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Spreading Fertilizer

Fertilizer is an important part of farming.  Coffee trees are heavy feeders and need a lot of fertilizer.  Since the soil is so thin and there is no real dormant season, it is necessary to apply the fertilizer in relatively light quantities several times throughout the year.  Even light quantities can still add up to lots of heavy bags of fertilizer.  Several thousand dollars worth.

Lime Push Spreader In addition to fertilizer, it's also necessary to manage the soil's pH level.  My latest chore has been applying over five thousand pounds of lime to all the fields.  Calcium carbonate actually.  The problem is that the calcium carbonate is very course and will destroy a fertilizer spreader much faster than typical fertilizer will.  I decided to use an old push spreader that is on it's last legs anyways.  It seemed like a good idea until I actually had to push the thing through the orchard, over rocky ground, uphill both ways.  I'm in fairly decent shape but pushing that spreader kicked my butt.  The main problem is that the handle that controls the flow is broken.  I can open and close it with both hands but once I get it open I have to practically run with the spreader so it doesn't drop too much lime in one place.  Pushing the spreader slowly might not be so bad but trying to run with it just didn't work.

PTO Spreader I've seen several other farmers that have these real nice fertilizer spreaders for their tractors.  Three point hitch, PTO driven, holding capacity of up to a thousand pounds.  And $3000.  Instead, I have a $164 spreader that attaches to my ATV.  I bought it online.  There was a $300 model that looked identical.  I couldn't see any difference so I bought the $164 model.  Now I've discovered that the $164 has lousy connection brackets that don't connect to the ATV very well.  It broke after only two bags of fertilizer.  I was reduced to spreading the remaining 98 bags by hand.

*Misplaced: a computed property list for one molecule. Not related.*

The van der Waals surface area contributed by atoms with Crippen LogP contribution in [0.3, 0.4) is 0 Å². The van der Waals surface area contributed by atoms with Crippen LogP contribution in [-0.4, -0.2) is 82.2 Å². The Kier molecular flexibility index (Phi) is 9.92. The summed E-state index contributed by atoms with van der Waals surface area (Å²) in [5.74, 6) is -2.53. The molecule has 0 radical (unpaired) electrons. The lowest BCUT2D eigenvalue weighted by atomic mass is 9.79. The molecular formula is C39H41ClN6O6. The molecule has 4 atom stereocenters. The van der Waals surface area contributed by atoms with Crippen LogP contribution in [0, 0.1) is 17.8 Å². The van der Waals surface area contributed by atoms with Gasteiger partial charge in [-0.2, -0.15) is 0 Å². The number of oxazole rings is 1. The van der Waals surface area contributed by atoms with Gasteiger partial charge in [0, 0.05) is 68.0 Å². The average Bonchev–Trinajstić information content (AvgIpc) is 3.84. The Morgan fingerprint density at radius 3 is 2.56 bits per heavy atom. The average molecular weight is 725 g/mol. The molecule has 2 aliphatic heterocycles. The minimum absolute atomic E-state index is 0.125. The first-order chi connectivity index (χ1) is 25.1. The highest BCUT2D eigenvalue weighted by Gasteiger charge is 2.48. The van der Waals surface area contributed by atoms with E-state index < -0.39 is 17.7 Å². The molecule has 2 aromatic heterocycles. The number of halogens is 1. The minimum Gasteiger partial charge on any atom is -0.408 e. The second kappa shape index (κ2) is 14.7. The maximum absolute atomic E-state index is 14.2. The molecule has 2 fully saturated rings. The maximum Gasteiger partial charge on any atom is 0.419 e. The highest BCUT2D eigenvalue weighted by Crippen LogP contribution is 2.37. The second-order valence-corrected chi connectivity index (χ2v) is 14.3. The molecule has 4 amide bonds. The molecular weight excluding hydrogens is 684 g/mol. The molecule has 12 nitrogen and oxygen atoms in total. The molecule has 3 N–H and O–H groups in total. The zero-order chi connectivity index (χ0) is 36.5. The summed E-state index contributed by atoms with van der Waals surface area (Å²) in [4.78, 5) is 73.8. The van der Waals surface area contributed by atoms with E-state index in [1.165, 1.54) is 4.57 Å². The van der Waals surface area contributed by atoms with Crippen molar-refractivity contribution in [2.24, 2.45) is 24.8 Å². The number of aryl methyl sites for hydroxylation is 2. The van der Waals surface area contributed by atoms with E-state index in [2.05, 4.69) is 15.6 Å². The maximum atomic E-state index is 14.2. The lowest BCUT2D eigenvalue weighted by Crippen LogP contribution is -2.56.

Fertilizer Spreading fertilizer by hand is actually fairly common in the area.  There are three reasons for this:  1) many farms are on terrain that is too steep for a tractor,  2) many farms were planted in the days before tractors so the trees are too close together,  3) some farmers can't afford a nice fertilizer spreader.  Our farm is very level compared to most and our trees are planted in neat and tidy rows that fit a tractor perfectly.  Now if only I had one of those fancy $3000 fertilizer spreaders.

Spreading fertilizer by hand isn't so bad really.  Most of our fertilizer is granular which is easier to handle than fertilizer that is fresh from the cow.  Our fertilizer arrives in 50 pound bags on a flatbed truck.  I'll stage the bags along the ends of rows then walk up and down each row, throwing out the fertilizer a handful at a time.  It's dirty, sweaty work.  I can only handle about three hours at a time before I have to find an easier chore.  If I do three hours every day, then it takes about a week to fertilizer the entire farm.  I'll fertilize maybe a half dozen times throughout the year.

Maybe some day I'll be a wealthy farmer that can afford to buy lots of fancy equipment and hire out all the farm labor.  Until then I get to do everything myself.  On the bright side, carrying fertilizer all around the farm is a great way to burn off those extra calories from all the cookies I ate for lunch.

Staging 1 Staging 2 Staging 3

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